French Parliament to Consider Net Neutrality Law


Update (March 1st) : The bill on Net Neutrality was rejected by 311 vs. 218. Nevertheless, all the French Members of Parliament who spoke ahead of the vote agreed on the necessity to keep on working on the issue in order to enact a legislative protection of Net neutrality.

French Government Wants to Sacrifice Net Neutrality

Paris, 8 February 2011 – French Minister for Digital Economy, Éric Besson, has called for an end to Net Neutrality, a principle on which there seemed to be consensus among French and European decision-makers1. By giving telecom operators the possibility to sell prioritized access to the network, the government would put an end to equality among Internet users. Time after time, Nicolas Sarkozy's vision of the “Civilized Internet” that he is promoting at the G8/G20 level is coming to light: an Internet controlled by the State and by telecommunications and entertainment industries, while fundamental liberties are shunted to the side.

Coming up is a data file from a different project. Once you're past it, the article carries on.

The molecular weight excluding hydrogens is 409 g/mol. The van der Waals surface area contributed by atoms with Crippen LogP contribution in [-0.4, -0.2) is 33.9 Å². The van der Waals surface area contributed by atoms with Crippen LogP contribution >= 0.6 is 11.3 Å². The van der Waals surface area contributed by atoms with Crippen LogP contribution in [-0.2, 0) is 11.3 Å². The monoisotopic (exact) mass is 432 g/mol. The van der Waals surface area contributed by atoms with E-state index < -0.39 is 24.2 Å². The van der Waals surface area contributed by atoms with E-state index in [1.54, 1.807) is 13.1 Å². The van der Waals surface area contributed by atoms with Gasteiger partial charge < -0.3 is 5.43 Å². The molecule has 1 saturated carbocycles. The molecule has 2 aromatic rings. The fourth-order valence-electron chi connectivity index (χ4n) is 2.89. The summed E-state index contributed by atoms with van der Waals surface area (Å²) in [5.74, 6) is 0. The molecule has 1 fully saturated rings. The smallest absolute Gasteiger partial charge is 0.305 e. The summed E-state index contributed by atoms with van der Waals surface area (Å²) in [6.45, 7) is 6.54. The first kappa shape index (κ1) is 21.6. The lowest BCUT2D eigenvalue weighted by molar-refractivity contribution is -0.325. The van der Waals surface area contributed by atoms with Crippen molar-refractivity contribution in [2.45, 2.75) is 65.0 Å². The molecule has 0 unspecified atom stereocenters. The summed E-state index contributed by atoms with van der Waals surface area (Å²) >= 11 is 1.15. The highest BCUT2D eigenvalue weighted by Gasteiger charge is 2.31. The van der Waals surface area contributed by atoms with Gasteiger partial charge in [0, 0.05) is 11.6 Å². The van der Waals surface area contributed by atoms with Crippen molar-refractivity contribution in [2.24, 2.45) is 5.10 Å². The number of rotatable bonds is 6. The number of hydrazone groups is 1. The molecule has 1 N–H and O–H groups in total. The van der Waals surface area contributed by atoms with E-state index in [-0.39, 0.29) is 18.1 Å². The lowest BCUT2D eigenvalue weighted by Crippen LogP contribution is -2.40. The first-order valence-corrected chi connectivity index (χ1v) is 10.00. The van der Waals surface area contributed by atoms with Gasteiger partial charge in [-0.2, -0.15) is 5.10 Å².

French LOPPSI Bill Adopted: The Internet under Control?

Paris, February 8th 2011 – Yesterday afternoon, the French Parliament voted the LOPPSI bill whose 4th article1 enables administrative censorship of the Internet, using child protection as a Trojan horse. Over time, such an extra-judiciary set-up will enable a generalized censorship of all Internet content. Consistent with Nicolas Sarkozy projects for a “Civilized Internet”, administrative censorship of the Internet opens the door to dangerous abuse while leaving pedophiles and pedo-pornography to prosper.

  • 1. “When the necessities of the fight against the distribution of images or representations of minors relative to the dispositions of article 227-23 of the Penal Code justify it, the administrative authority notifies the persons mentioned at 1[online access providers] of the Internet addresses to which these persons must at once block access to.”
    “A decree specifies the terms of application of the above paragraph, including those according to which online access providers are compensated, if necessary, for the additional costs resulting from the obligation made to said online access providers.”; Translated from the official text.